The video includes a reading of Allen Ginsberg's poem "Plutonian Ode." If that sounds like it'll add some nuance to your day (it definitely added sparkle to ours), by all means, watch. If enough people get all riled-up, maybe we can storm the Capitol together, say around 6?
Here's an opportunity to undo all the ickiness generated by that godforsaken All You Need is Luvs campaign. Brickfish is conducting a call for entries by people seeking to belt out a tune about the war. Some of the stuff is all right if not overproduced, but hey, maybe that's the fruit of UGC.
The logo is a little confusing. Songs from the heart or songs from the war? In our case, maybe it's the same thing.
Three lucky winners get $500 and potentially a diaper campaign cameo via Saatchi and Saatchi. Just kidding. Maybe.
To get the most out of its most current Mancave ad campaign, Alltel launches ... wait for it, wait for it ...
By manufacturing a sense of animosity allegedly felt by those "other" wireless guys against Alltel, the burgeoning mobile company hopes to lend the sense that it's, if not bigger, then at least more chill than its hopelessly pre-pubescent, nunchuk-toting contemporaries.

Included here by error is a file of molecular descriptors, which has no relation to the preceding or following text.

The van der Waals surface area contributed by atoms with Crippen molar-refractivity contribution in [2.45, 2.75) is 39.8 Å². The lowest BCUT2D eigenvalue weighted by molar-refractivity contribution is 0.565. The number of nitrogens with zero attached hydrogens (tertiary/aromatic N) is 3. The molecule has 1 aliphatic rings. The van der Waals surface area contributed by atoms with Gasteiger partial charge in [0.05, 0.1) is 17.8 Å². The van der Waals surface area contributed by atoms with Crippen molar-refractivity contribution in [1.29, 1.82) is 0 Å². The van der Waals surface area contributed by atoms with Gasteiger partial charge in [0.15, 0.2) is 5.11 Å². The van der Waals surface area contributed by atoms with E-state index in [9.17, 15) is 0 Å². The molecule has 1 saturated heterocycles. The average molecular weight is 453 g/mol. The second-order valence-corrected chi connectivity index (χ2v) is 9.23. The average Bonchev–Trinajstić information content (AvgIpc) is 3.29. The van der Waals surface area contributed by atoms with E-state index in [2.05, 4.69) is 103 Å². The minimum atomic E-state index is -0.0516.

Requisite MySpace at WirelessThugz.com. You get the picture.
It's really cool that all these online brand communities are launching to back up these funny little ad campaigns, but how does traffic actually get to any of them? How are they actually leveraged? After the death of bud.tv, we remain nonplussed.
On Wednesday morning at ad:tech in Chicago, I hit Managing the Search Beast, the first of the several SEM seminars I masochistically slated myself to take.
It was one of those seminars in which a speaker like David Doucette feebly tries pushing product (the Fairmont Hotel and Resorts) while the audience, every member of which thinks it's smarter than he, attacks with questions that, if you've ever worked in SEM, you know nobody knows the answers to.
And they're simple questions: "How did you track that social networking effort?" and "How do you prevent against click fraud?"
The crickets chirp in response. It's not that there aren't any answers; it's that marketing and sales guys rarely have a true sense of what's happening on the back-end when it comes to SEO. They pull the numbers from IT and that's the deepest it gets.